Iranian Refugees Action Network concurs with this analysis.  Some of our refugees have spent years in Turkey before even being made aware of the legal process they have to engage in to start an asylum claim.  Language barriers are a difficulty, as is the fact that many are traumatised and fear the UNHCR will not listen to them or authorities will force them back to the countries which have persecuted them.

In addition, even after having being approved by the UNHCR and ‘medical’ and ‘security’ checks successfully carried out, delays are so sever that many are having to wait so long that they have to go through them again a year later because there has been no progress on their resettlement case to get them to a country of safety.

Third countries then choose what they consider to be the most ‘eligible’ refugees according to criteria like education, language skills and nation of origin. “Afghans, for example, currently have virtually zero chance of being resettled,” Mr. Kilic said, citing cases of recognized refugees who have been waiting 10 years in what are often miserable conditions.

I.R.A.N. believes it is a great shame that those, for example, who have opposed the Iranian regime, the second worst human rights violator in the world, can sometimes be refused acceptance into countries such as the US, simply because of their membership, or their family’s membership, of an opposition group, or because the persecution they are subject to is the very reason why their education has been restricted.

While Turkey does grant temporary protection to registered refugees while their applications are being considered by the UNHCR, it requires them to sit out the wait in one of 53 provincial towns to which they are assigned by the Interior Ministry. “But no one tells them how to get there or what to do when they arrive, no one asks where they will sleep, what they will eat and how they will survive,” Mr. Kilic said.  They are not allowed to work (officially) and I.R.A.N. is aware of many refugees who simply have no means to pay for food, heating, accommodation or other basic needs during this time.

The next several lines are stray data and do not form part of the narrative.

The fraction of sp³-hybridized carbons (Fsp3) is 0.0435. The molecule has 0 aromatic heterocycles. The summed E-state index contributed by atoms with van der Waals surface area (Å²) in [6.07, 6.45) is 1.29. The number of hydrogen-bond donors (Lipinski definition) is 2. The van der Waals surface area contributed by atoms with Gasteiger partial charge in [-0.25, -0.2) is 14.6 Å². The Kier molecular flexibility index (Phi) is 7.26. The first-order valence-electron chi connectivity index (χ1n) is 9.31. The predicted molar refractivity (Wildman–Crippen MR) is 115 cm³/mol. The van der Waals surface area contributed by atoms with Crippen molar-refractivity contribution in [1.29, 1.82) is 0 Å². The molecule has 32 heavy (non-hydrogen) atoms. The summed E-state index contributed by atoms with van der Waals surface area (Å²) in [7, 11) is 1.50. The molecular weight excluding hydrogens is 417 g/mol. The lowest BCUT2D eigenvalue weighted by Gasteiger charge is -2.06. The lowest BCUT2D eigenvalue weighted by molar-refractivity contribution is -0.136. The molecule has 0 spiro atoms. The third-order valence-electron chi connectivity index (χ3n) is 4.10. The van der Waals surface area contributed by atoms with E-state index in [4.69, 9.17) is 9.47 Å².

Although this is where charities such as ourselves do our best to try to help, it is clear that it is in everyone’s interests to have a faster, more efficient, effective and humanitarian process of resettlement for all concerned.  At the moment this is very far from being the case.  We have been told by the UNHCR that the influx of Syrian refugees is slowing all refugee resettlement cases in Turkey.  Given that most countries provide large amounts of funding to the UN each year, we hope more of this will be provided to resettle refugees who have been waiting years to be received in safe third countries, where they can make a valuable contribution to society.

If this does not happen, we foresee an ever-deepening crisis for refugees in Turkey and for the UNHCR as an organization.

 

 

 

1 thought on “As More Refugees Flood into Turkey, the Asylum System Struggles to Cope

  1. Iranian refugees in Iraq, Pakistan, India, Cyprus and Greece face the same dilemma. Some of our cases have been waiting 9 to 22 years for acceptance which is why the refugees have been risking their lives with smugglers resulting in hundreds of deaths already this year, including many children, when overloaded boats sank in coastal waters of at least four different countries. Recommendations made to the UNHCR since 1994 regarding Turkey have mostly been ignored and the situation now is worse than when the recommendation were made. Ironically, The refugee’s movements are also restricted in Turkey which is a violation of the UN Human Rights Charter, the same organization that is supposedly protecting them.